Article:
Bayesian Two-Stage Biomarker-Based Adaptive Design for Targeted Therapy Development
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We propose a Bayesian two-stage biomarker-based adaptive randomization (AR) design for the development of targeted agents. The design has three main goals: (1) to test the treatment efficacy, (2) to identify prognostic and predictive markers for the targeted agents, and (3) to provide better treatment for patients enrolled in the trial. To treat patients better, both stages are guided by the Bayesian AR based on the individual patient’s biomarker profiles. The AR in the first stage is based on a known marker. A Go/No-Go decision can be made in the first stage by testing the overall treatment effects. If a Go decision is made at the end of the first stage, a two-step Bayesian lasso strategy will be implemented to select additional prognostic or predictive biomarkers to refine the AR in the second stage. We use simulations to demonstrate the good operating characteristics of the design, including the control of per-comparison type I and type II errors, high probability in selecting important markers, and treating more patients with more effective treatments. Bayesian adaptive designs allow for continuous learning. The designs are particularly suitable for the development of multiple targeted agents in the quest of personalized medicine. By estimating treatment effects and identifying relevant biomarkers, the information acquired from the interim data can be used to guide the choice of treatment for each individual patient enrolled in the trial in real time to achieve a better outcome. The design is being implemented in the BATTLE-2 trial in lung cancer at the MD Anderson Cancer Center.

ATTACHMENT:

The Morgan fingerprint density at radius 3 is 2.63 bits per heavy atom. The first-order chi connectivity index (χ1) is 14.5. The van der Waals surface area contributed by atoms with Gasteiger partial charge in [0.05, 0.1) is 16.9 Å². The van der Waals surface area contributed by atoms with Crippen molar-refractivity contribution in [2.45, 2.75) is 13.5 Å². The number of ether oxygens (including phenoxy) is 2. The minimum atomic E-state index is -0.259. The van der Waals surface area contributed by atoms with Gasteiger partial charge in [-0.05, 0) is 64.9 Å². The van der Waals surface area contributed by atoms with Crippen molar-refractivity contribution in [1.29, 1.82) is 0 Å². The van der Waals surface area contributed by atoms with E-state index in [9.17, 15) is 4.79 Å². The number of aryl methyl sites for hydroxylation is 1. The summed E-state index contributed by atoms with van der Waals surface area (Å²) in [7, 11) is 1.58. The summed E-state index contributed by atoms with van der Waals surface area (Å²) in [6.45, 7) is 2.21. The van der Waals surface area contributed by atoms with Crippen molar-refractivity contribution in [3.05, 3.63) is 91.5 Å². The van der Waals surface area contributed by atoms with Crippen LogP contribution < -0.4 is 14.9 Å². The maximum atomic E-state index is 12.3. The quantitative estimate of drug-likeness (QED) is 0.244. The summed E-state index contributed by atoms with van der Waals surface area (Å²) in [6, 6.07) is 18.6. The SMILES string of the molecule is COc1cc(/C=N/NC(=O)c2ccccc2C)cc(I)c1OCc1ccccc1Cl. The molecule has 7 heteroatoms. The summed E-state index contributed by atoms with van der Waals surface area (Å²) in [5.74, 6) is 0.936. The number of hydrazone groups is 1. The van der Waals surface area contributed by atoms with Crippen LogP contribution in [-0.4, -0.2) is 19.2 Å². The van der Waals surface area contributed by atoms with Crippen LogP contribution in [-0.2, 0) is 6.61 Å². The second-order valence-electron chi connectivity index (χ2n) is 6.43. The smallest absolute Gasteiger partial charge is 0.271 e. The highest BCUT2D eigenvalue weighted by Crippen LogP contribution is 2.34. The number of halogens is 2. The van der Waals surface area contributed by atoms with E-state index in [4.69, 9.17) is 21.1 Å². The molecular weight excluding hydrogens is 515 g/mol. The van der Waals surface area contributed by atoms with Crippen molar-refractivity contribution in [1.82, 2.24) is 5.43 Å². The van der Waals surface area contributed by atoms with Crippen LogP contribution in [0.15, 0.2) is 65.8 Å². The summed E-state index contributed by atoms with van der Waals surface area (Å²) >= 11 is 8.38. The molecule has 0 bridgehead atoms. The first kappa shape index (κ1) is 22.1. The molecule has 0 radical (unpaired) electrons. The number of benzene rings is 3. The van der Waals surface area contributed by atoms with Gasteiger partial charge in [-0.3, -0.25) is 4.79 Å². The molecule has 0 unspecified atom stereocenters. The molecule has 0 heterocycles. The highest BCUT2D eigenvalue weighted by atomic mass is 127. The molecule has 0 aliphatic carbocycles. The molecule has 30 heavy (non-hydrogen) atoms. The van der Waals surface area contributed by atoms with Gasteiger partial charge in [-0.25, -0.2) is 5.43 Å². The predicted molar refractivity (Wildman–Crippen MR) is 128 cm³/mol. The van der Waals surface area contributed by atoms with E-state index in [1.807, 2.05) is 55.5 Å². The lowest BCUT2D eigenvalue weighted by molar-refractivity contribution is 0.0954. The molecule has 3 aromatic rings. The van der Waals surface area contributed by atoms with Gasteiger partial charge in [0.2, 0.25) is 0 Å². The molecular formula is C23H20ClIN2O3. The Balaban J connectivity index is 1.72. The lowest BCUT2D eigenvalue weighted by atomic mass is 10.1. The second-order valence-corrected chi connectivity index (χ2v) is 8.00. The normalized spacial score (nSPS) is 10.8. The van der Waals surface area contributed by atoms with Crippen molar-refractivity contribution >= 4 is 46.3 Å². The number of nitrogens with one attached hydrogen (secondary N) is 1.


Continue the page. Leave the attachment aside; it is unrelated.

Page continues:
KeywordsAdaptive design Outcome-adaptive randomization Bayesian Lasso Predictive and prognostic biomarkers Personalized medicine Targeted therapy Variable selection
The authors thank Ms. LeeAnn Chastain for editorial assistance. The work was supported in part by grants CA016672 and CA155196 from the National Cancer Institute. The clinical trial was supported in part by Merck Research Laboratories and Bayer HealthCare. We also would like to thank two anonymous reviewers, the associate editor, and the editor for their thorough review and constructive critiques. Our manuscript has been improved by providing answers in addressing these critics.
Conflict of interest
The authors did not have any conflict of interest related to this work to disclose.
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